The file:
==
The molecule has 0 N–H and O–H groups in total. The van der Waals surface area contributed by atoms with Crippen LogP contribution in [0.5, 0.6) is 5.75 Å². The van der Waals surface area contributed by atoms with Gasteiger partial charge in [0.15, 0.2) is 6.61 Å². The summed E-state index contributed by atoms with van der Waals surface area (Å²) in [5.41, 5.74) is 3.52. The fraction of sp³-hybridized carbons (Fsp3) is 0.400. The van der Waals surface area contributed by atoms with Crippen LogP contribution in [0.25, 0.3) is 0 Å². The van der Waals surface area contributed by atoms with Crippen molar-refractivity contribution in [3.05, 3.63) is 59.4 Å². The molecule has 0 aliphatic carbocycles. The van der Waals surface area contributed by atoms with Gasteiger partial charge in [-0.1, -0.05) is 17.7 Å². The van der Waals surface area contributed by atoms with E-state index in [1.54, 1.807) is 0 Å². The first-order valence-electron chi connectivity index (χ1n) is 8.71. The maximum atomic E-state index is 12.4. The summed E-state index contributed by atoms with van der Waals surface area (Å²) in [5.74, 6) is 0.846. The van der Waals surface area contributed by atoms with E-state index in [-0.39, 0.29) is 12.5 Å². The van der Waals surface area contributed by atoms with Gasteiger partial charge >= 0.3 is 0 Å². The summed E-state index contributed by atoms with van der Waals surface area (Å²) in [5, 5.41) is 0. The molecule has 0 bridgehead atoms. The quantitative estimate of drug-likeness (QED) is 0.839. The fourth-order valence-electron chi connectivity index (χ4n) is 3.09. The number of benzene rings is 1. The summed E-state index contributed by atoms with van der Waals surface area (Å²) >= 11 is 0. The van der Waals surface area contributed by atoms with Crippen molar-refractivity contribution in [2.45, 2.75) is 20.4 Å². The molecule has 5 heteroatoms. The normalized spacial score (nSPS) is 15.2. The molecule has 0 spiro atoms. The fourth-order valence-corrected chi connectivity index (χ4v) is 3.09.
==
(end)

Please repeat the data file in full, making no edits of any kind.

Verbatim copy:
The molecule has 0 N–H and O–H groups in total. The van der Waals surface area contributed by atoms with Crippen LogP contribution in [0.5, 0.6) is 5.75 Å². The van der Waals surface area contributed by atoms with Gasteiger partial charge in [0.15, 0.2) is 6.61 Å². The summed E-state index contributed by atoms with van der Waals surface area (Å²) in [5.41, 5.74) is 3.52. The fraction of sp³-hybridized carbons (Fsp3) is 0.400. The van der Waals surface area contributed by atoms with Crippen LogP contribution in [0.25, 0.3) is 0 Å². The van der Waals surface area contributed by atoms with Crippen molar-refractivity contribution in [3.05, 3.63) is 59.4 Å². The molecule has 0 aliphatic carbocycles. The van der Waals surface area contributed by atoms with Gasteiger partial charge in [-0.1, -0.05) is 17.7 Å². The van der Waals surface area contributed by atoms with E-state index in [1.54, 1.807) is 0 Å². The first-order valence-electron chi connectivity index (χ1n) is 8.71. The maximum atomic E-state index is 12.4. The summed E-state index contributed by atoms with van der Waals surface area (Å²) in [5.74, 6) is 0.846. The van der Waals surface area contributed by atoms with E-state index in [-0.39, 0.29) is 12.5 Å². The van der Waals surface area contributed by atoms with Gasteiger partial charge >= 0.3 is 0 Å². The summed E-state index contributed by atoms with van der Waals surface area (Å²) in [5, 5.41) is 0. The molecule has 0 bridgehead atoms. The quantitative estimate of drug-likeness (QED) is 0.839. The fourth-order valence-electron chi connectivity index (χ4n) is 3.09. The number of benzene rings is 1. The summed E-state index contributed by atoms with van der Waals surface area (Å²) >= 11 is 0. The van der Waals surface area contributed by atoms with Crippen molar-refractivity contribution in [2.45, 2.75) is 20.4 Å². The molecule has 5 heteroatoms. The normalized spacial score (nSPS) is 15.2. The molecule has 0 spiro atoms. The fourth-order valence-corrected chi connectivity index (χ4v) is 3.09.